It’s Come to This: Microsoft Nags Windows XP Holdouts To Upgrade
In case you're still on Windows XP and have been otherwise living under a rock, Microsoft is about to tell you to upgrade via occasional "nag screens." It also is working on making it slightly easier to upgrade.
We’re just about a month away from the end-of-support date for Windows XP, and Microsoft is pulling out all the stops to get folks to upgrade.
The latest move? A literal “nag screen.”
That’s right, starting Saturday, Microsoft will put up occasional on-screen messages on still-operating Windows XP computers asking users to upgrade—and warning them that, if they don’t, they could be putting themselves in danger of being hit by viruses. Here’s a sample of the message you’re likely to see:
“The notification will reoccur on the 8th of every month unless disabled by the user,” Brandon LeBlanc, a Microsoft marketing communications manager, wrote on the Windows Experience Blog.
The company won’t be nagging XP users through the OS alone, either—the Microsoft Security Essentials anti-malware app also may receive the alerts, according to ZDNet’s Larry Seltzer. A sample of that message is here:
It’s just the latest effort to get users to upgrade ahead of the extended support deadline—an effort that has taken the form of pleading blog posts, elaborate websites, price cuts for manufacturer versions of Windows 8.1, and even the rumored release of a free version of Windows 8.1.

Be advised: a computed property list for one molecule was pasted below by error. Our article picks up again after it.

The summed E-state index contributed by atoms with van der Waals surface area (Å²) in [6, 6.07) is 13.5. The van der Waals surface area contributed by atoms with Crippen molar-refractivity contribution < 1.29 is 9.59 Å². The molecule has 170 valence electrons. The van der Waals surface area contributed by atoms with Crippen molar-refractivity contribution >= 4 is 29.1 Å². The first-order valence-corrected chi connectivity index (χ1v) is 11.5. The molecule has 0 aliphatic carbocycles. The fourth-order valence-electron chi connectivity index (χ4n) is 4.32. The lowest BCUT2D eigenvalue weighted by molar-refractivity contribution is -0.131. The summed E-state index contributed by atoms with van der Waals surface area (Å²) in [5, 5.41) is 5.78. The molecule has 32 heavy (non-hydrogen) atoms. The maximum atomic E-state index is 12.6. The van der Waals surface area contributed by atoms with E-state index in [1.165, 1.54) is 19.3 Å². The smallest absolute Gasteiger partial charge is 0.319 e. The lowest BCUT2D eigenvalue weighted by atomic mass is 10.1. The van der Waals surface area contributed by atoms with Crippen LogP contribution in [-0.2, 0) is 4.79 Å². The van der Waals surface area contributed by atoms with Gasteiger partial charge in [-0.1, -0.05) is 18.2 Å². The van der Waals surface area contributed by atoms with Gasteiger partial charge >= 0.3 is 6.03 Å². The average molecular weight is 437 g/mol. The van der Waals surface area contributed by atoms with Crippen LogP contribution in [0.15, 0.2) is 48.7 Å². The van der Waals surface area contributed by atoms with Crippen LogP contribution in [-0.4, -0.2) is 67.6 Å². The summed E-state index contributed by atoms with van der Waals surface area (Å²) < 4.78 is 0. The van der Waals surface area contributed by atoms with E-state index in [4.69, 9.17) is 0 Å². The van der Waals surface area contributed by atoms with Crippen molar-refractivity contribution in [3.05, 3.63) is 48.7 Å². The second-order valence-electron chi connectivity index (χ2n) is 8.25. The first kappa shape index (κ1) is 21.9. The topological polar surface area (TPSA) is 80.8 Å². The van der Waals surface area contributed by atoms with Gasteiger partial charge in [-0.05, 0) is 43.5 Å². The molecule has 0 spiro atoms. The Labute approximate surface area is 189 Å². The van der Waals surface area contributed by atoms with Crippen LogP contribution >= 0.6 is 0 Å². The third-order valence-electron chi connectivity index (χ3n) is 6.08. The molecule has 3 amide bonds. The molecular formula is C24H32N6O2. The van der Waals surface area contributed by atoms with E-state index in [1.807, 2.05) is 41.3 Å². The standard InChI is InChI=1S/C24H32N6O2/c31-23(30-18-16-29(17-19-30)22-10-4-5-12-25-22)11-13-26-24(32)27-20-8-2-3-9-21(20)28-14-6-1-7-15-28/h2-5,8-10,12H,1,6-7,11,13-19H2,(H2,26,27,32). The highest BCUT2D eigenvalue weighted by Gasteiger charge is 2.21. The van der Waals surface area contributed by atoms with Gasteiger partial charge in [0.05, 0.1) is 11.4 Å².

A Last-Ditch Deal
But one of the biggest issues consumers face is that it’s currently very hard to upgrade from XP to a newer version of Windows. In a blog post last month, LeBlanc noted that to upgrade, users had to format their hard drives—which led to scathing criticism from commenters. The company has a response for that issue, in the form of a third-party app: Laplink’s PCMover Express software, a free tool that’s essentially an outdated version of the for-money PCMover version, that allows users to easily move settings from one machine to another.
If that sounds like exactly what you need, don’t get too excited: Your mileage may vary, according to InfoWorld’s Serdar Yegulalp.
While the software allows you to recover settings from the old machine, “the program doesn’t support migration of actual installed applications, which many existing XP users might badly need,” Yegulalp explains. “Legacy XP users might not have access to installation media for the programs they’ve been running for so long. A more upscale edition of PCMover that transfers applications is available for a cost, but the track record for such programs is generally weak, and they’re fraught with unexpected issues.”
Hey, there’s always Google’s Chromebook, which has recently made moves to encroach on Windows’ territory.
Laplink's PCMover Express software, which Microsoft is giving to Windows XP users for free to encourage them to upgrade. (Microsoft press photo)